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Activities for Behavior Modification

by
author image David B. Ryan
David B. Ryan has been a professional writer since 1989. His work includes various books, articles for "The Plain Dealer" in Cleveland and essays for Oxford University Press. Ryan holds degrees from the University of Cincinnati and Indiana University and certifications in emergency management and health disaster response.
Activities for Behavior Modification
A parent may try various behavior modification activities before striking gold. Photo Credit Jupiterimages/BananaStock/Getty Images

Kids learn bad behavior by mimicking others. Children also learn from poor examples presented in media. The results of poor behavior influence your child's ability to do well in school and participate as a constructive member of the family. Activities that modify behavior help children avoid specific actions and learn constructive ways to substitute positive for negative behavior. The success of the modification activities depends on the child, parents and the amount of time spent teaching kids alternative ways to handle family, school and social situations.

Game Playing

Gaming allows kids to explore different behavior, and when played with family members or an adult, games teach appropriate actions. Commercially manufactured games offer a way to review specific behavior changes, but parent-made games can focus on targeting specific ways to change. The American Academy of Pediatrics says children frequently exhibit undesirable behavior when they are under stress or are angry or frustrated. Games introduce children to the behavior options available and allow kids to select from several appropriate behaviors. Children can see through gaming that there are several options to try before resorting to bad behavior.

Modeling Fun

Modeling activities teach children the correct behavior and reactions. Children sometimes behave badly in new or unfamiliar situations. It's not that the child intends to be bad, according to the AAP. Children don't always understand how to demonstrate appropriate actions. Modeling creates imaginary situations that show the child new behaviors that fit the event or situation. Parents can create a fun demonstration by incorporating simple rewards for modeling the correct actions. Fictional scenarios at home allow children to practice appropriate behavior before moving into real world situations.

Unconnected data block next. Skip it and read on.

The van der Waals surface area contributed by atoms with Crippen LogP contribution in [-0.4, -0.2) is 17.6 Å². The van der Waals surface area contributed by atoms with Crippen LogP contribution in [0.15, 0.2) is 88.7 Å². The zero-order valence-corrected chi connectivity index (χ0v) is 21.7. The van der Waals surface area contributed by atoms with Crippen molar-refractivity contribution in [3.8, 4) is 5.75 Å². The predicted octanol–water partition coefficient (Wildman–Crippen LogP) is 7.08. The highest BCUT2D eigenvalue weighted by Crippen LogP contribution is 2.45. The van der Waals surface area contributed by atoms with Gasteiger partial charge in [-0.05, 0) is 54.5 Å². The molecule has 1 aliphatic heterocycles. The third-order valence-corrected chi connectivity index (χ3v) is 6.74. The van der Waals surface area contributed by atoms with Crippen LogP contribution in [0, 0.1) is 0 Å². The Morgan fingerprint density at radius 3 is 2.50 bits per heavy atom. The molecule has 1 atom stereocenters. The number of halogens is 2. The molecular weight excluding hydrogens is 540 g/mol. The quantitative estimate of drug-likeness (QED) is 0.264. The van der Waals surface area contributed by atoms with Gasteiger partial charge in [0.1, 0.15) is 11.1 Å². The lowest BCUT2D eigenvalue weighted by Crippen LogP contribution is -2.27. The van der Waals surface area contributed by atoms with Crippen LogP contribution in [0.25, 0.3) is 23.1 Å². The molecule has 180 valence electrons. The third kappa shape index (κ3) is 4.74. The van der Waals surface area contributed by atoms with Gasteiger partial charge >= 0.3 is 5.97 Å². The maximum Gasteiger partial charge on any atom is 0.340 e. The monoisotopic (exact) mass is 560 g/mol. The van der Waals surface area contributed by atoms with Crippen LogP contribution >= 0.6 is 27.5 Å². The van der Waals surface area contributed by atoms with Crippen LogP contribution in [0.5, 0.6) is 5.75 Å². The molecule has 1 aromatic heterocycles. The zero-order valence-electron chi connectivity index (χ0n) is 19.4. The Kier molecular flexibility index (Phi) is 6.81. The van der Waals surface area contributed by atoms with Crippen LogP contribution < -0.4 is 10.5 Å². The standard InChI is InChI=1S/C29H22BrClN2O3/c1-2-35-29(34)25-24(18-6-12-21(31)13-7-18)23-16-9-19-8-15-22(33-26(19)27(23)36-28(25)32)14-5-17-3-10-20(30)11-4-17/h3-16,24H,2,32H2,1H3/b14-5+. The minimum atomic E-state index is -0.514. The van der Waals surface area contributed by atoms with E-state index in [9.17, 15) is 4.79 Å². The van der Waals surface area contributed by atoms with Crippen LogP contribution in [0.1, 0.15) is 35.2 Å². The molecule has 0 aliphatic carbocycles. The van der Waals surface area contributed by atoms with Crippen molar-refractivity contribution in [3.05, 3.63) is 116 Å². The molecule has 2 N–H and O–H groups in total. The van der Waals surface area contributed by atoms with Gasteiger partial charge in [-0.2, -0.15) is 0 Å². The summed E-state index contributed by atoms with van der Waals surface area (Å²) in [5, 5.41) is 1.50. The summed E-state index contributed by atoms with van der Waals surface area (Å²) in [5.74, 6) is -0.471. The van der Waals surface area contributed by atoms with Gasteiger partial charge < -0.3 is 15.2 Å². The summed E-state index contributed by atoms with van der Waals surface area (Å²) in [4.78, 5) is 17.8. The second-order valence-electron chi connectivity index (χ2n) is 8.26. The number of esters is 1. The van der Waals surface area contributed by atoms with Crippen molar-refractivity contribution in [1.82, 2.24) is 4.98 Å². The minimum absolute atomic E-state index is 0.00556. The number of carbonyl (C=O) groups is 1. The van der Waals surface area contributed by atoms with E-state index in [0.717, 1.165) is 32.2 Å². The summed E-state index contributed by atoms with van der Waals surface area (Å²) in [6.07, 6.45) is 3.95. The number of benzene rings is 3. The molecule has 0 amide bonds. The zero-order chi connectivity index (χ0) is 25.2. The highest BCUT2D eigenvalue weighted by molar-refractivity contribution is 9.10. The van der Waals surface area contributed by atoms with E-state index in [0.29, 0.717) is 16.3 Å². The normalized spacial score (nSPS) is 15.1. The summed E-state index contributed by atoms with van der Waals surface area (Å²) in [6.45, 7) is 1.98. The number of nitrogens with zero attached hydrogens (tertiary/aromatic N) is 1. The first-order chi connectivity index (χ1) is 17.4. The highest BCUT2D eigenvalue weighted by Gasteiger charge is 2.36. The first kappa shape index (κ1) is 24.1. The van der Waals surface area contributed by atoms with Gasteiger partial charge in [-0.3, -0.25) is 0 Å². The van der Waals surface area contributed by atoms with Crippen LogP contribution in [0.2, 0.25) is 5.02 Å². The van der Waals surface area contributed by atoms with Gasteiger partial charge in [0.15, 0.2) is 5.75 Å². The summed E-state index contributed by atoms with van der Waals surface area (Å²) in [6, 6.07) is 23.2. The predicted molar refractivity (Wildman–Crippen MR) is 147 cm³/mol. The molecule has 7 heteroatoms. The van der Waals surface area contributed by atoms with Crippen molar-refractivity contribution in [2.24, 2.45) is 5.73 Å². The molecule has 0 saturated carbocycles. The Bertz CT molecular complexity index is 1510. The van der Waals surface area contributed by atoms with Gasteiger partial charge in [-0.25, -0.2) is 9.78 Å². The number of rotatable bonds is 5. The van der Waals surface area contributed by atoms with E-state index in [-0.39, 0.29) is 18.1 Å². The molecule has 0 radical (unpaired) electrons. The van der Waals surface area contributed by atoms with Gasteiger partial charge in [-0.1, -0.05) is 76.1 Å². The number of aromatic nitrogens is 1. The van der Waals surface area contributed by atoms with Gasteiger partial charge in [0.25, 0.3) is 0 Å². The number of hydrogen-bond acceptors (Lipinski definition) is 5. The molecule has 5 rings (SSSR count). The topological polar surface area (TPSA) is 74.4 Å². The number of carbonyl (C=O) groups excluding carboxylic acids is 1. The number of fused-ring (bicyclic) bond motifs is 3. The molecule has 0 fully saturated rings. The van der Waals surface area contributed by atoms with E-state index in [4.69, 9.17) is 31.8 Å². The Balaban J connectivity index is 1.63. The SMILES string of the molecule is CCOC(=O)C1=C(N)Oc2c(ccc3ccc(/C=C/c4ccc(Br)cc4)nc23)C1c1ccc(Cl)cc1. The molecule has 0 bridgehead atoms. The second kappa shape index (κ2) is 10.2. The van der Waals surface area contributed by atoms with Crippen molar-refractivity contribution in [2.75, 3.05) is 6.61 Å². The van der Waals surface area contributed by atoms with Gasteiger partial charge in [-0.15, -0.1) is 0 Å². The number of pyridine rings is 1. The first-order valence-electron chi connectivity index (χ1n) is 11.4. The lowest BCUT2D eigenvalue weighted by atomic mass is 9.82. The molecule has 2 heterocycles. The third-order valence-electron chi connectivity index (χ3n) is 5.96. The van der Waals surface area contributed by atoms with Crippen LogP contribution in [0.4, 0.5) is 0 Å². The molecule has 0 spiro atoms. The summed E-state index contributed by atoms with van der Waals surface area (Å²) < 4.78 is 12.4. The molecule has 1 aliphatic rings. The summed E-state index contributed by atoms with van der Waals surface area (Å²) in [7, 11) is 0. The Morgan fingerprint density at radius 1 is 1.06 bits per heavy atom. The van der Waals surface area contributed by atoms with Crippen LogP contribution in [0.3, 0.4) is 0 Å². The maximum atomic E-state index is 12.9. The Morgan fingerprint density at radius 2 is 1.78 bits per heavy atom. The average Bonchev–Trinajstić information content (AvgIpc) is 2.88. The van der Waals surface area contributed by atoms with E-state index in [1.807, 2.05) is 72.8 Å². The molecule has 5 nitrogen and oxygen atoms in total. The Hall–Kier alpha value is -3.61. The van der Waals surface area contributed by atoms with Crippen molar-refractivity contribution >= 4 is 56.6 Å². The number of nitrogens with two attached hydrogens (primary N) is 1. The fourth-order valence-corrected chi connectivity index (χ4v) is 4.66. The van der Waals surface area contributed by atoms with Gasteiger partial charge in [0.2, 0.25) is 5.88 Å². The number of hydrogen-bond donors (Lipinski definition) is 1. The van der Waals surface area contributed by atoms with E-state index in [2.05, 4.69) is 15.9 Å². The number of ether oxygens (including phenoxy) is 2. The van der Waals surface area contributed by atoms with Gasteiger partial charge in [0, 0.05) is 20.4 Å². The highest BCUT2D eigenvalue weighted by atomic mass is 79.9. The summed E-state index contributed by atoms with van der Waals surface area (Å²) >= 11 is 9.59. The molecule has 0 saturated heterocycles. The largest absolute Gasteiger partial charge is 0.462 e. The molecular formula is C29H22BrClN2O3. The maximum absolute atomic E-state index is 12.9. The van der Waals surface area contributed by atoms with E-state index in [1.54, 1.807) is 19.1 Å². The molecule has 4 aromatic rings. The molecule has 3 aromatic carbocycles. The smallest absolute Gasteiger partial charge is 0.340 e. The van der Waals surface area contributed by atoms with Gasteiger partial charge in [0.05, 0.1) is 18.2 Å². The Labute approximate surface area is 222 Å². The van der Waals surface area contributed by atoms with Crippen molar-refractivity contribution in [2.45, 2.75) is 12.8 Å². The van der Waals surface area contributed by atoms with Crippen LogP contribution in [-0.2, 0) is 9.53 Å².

Tracking Behavior

Formal charts keep track of behavior over a period of time. Once children learn a new behavior, charts help monitor the use of the new information. Formal charts also set reasonable expectations for families, teachers and children, according to the New Mexico Public Education Department. Parents and teachers use charts, along with positive reinforcement, to help children change behavior. Charts offer concrete proof of modifications. Positive reinforcement doesn't need to include food or cash, positive words of praise also give children reinforcement to continue to follow new behavior. Tracking appropriate behavior helps focus on the positive, rather than monitoring mistakes and punishing bad actions.

Media Help

Watching films and television programs and reading books help introduce and change behavior. These activities also introduce concepts for parents and children to discuss at home about poor behavior. Age-appropriate media encourages children to identify with the book character or movie or show actor. Previewing media helps parents direct the discussion to topics that tie directly into home behavior problems. Monitoring regular viewing controls the types of programming children see, and this helps avoid kids tuning into shows that feature negative behaviors.

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